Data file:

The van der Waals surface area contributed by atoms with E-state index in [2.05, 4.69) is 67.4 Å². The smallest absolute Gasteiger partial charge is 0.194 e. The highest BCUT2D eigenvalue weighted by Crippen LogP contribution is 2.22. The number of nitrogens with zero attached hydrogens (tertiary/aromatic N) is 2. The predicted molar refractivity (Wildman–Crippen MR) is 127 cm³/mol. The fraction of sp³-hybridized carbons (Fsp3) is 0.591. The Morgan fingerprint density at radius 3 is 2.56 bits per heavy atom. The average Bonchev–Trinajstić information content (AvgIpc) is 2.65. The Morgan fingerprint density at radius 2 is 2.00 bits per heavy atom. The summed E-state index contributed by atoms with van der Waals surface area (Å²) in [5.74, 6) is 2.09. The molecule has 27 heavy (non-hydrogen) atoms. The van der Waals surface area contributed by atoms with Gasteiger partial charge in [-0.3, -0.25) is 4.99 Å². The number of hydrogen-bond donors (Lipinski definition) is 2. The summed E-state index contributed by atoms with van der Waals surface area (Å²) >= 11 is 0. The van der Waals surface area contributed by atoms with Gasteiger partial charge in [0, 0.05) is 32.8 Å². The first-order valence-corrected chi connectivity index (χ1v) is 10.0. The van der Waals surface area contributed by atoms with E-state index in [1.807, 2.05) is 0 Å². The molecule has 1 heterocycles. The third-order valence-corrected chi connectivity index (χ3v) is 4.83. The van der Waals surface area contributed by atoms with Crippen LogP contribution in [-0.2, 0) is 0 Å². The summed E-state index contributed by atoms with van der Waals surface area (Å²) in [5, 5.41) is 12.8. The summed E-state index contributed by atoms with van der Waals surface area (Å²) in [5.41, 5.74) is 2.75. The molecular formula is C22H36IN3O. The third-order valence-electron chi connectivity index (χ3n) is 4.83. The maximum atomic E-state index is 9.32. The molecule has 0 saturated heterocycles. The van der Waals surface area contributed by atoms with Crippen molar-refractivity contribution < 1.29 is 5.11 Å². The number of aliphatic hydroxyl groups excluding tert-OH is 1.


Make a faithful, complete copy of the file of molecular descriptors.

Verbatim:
The van der Waals surface area contributed by atoms with E-state index in [2.05, 4.69) is 67.4 Å². The smallest absolute Gasteiger partial charge is 0.194 e. The highest BCUT2D eigenvalue weighted by Crippen LogP contribution is 2.22. The number of nitrogens with zero attached hydrogens (tertiary/aromatic N) is 2. The predicted molar refractivity (Wildman–Crippen MR) is 127 cm³/mol. The fraction of sp³-hybridized carbons (Fsp3) is 0.591. The Morgan fingerprint density at radius 3 is 2.56 bits per heavy atom. The average Bonchev–Trinajstić information content (AvgIpc) is 2.65. The Morgan fingerprint density at radius 2 is 2.00 bits per heavy atom. The summed E-state index contributed by atoms with van der Waals surface area (Å²) in [5.74, 6) is 2.09. The molecule has 27 heavy (non-hydrogen) atoms. The van der Waals surface area contributed by atoms with Gasteiger partial charge in [-0.3, -0.25) is 4.99 Å². The number of hydrogen-bond donors (Lipinski definition) is 2. The summed E-state index contributed by atoms with van der Waals surface area (Å²) >= 11 is 0. The van der Waals surface area contributed by atoms with Gasteiger partial charge in [0, 0.05) is 32.8 Å². The first-order valence-corrected chi connectivity index (χ1v) is 10.0. The van der Waals surface area contributed by atoms with E-state index in [1.807, 2.05) is 0 Å². The molecule has 1 heterocycles. The third-order valence-corrected chi connectivity index (χ3v) is 4.83. The van der Waals surface area contributed by atoms with Crippen LogP contribution in [-0.2, 0) is 0 Å². The summed E-state index contributed by atoms with van der Waals surface area (Å²) in [5, 5.41) is 12.8. The summed E-state index contributed by atoms with van der Waals surface area (Å²) in [5.41, 5.74) is 2.75. The molecular formula is C22H36IN3O. The third-order valence-electron chi connectivity index (χ3n) is 4.83. The maximum atomic E-state index is 9.32. The molecule has 0 saturated heterocycles. The van der Waals surface area contributed by atoms with Crippen molar-refractivity contribution < 1.29 is 5.11 Å². The number of aliphatic hydroxyl groups excluding tert-OH is 1.